History is not past, it is not dead, it is more alive than ever. History is no easy and gentle teacher, but it is the best we have. If we want Rome not to decline and fall again, dragging with it this time much of the biosphere, we have to learn what most people don’t know: we have seen that movie before.

Patrice Ayme’

6 Responses to “We Are All Romans Now”

  1. Gmax Says:

    Happy birthday. And keep on with good work. I am curious to see what you think of the best seller, “SPQR”.

    If I understand well, there are 200 theories of the fall of Rome. But yours, PLUTOCRACY, is the master switch, it brings ALL the other evils, in one fell swoop


  2. picard578 Says:

    Reblogged this on Defense Issues and commented:
    As I constantly point out (and am just as constantly ignored by happy go lucky audience “educated” on modern sci-fi, Hollywood and military PR bullshit), lessons of combat from 50, 500 or 5.000 years ago are just as relevant today as they were then. More things change, more they stay the same. But this goes way beyond the just military.


    • Patrice Ayme Says:

      Indeed, Picard! First of all, why the Roman empire declined, fell and collapsed, was not studied from the highest viewpoint, that of a synthesis.

      Clearly the trouble Marcus Aurelius found himself into had to do with the refusal of the wealthy to partake in the defense of the empire. At that point one cannot argue that epidemics (3C and thereafter), Franks (3C), inflation (late 3C), collapse of the monetary system from lack of precious metals (late 3C) Goths (4C), Christianism (4C), or invasions by Vandals & Alans (406 CE), Huns (5C), cooling (6C), comets (? 6C), big volcanoes (? 6C), asteroid (? 6C) had struck yet. Nor one can argue that the government was crazy, as it became under Commodus, Marcus’ son, starting in June 180 CE.

      Thus, the Roman imperial government in 160 CE found itself quite a bit in the situation of today’s Europe: plutocracy unwilling to pay for defense and hiding itself behind an austerity-is-higher-morality argument.

      Since plutocracy was not willing to do anything but sabotage government, it welcomed the incompetence, frivolity, insanity of Commodus, which demonstrated what plutocracy was talking about, the unworthiness of government. An unworthy, weak government was unable to organize a coherent answer to epidemics (people knew how to fight epidemics: in the Black Plague, not one plutocrat was killed, whereas around half, or more of the rabble died; Pericles was removed from office and judged in 5C BCE, for having taken decisions that did increase the “plague” in Athens).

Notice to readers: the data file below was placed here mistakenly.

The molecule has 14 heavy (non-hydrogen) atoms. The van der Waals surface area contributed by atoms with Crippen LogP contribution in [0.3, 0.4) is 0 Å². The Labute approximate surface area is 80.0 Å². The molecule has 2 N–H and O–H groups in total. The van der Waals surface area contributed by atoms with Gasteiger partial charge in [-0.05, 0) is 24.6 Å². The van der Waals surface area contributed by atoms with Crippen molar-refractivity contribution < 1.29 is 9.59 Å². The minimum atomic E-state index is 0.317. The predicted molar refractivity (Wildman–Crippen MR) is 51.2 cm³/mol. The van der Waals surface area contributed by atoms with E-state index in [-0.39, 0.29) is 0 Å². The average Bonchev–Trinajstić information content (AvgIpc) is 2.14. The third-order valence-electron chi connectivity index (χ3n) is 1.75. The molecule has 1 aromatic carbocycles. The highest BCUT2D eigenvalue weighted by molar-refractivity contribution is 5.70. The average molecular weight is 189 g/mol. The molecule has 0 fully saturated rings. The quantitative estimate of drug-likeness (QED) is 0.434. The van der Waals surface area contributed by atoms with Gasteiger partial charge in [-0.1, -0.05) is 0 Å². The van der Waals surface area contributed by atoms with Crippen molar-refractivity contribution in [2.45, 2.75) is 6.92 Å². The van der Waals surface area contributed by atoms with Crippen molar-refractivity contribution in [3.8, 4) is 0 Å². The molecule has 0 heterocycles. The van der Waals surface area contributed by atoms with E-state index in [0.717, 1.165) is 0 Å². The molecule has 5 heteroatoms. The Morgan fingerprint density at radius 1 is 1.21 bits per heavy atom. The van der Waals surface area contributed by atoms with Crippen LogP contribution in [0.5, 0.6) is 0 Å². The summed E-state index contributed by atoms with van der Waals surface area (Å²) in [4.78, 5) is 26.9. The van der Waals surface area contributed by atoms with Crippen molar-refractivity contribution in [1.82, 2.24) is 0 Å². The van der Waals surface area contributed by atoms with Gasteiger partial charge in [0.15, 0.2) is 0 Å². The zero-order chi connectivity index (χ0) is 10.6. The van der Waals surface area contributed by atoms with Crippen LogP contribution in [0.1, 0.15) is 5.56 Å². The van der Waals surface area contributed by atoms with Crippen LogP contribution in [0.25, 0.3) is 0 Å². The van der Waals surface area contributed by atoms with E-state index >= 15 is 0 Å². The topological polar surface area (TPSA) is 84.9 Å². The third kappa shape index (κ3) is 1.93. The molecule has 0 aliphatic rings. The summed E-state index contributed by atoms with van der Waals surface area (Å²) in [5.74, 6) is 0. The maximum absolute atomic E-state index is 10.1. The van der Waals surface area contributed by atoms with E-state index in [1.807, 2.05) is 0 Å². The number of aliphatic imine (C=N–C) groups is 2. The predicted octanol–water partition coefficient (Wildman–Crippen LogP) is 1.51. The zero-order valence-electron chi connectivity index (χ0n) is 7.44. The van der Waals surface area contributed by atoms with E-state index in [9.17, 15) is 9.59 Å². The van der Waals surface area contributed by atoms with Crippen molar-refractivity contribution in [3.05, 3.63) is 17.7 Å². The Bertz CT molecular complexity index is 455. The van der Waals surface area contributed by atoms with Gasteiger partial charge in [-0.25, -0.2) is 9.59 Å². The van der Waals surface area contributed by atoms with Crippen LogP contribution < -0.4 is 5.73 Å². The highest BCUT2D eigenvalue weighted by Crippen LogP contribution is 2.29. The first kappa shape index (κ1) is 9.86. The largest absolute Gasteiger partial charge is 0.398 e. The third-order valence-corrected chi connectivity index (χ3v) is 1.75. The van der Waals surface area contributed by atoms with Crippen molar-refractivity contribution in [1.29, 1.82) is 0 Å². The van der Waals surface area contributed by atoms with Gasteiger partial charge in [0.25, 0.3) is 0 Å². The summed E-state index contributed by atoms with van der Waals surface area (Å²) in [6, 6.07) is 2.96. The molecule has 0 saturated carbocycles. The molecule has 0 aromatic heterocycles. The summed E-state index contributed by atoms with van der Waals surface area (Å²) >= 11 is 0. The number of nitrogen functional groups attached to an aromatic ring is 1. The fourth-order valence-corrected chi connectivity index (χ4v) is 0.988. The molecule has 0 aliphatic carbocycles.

Some things have evolved, but the past’s lessons can be easily morphed into the present, indeed.


      • picard578 Says:

        “Thus, the Roman imperial government in 160 CE found itself quite a bit in the situation of today’s Europe: plutocracy unwilling to pay for defense and hiding itself behind an austerity-is-higher-morality argument. ”

        That is correct. Major problem was also finding troops for military service: wealthy and middle-class would pay to avoid military service, while poor were not very motivated and had poor discipline.

        Barbarian troops were, in the 4th century and later, actually the most reliable and effective part of the regular Roman army. Note, regular army – foederates were often a danger.

        “Since plutocracy was not willing to do anything but sabotage government, it welcomed the incompetence, frivolity, insanity of Commodus”

        Just like they do today, install incompetent politicans then talk about the need to reduce the government.


  3. Paul Handover Says:

    Wish you and your loved ones a very peaceful and festive day tomorrow.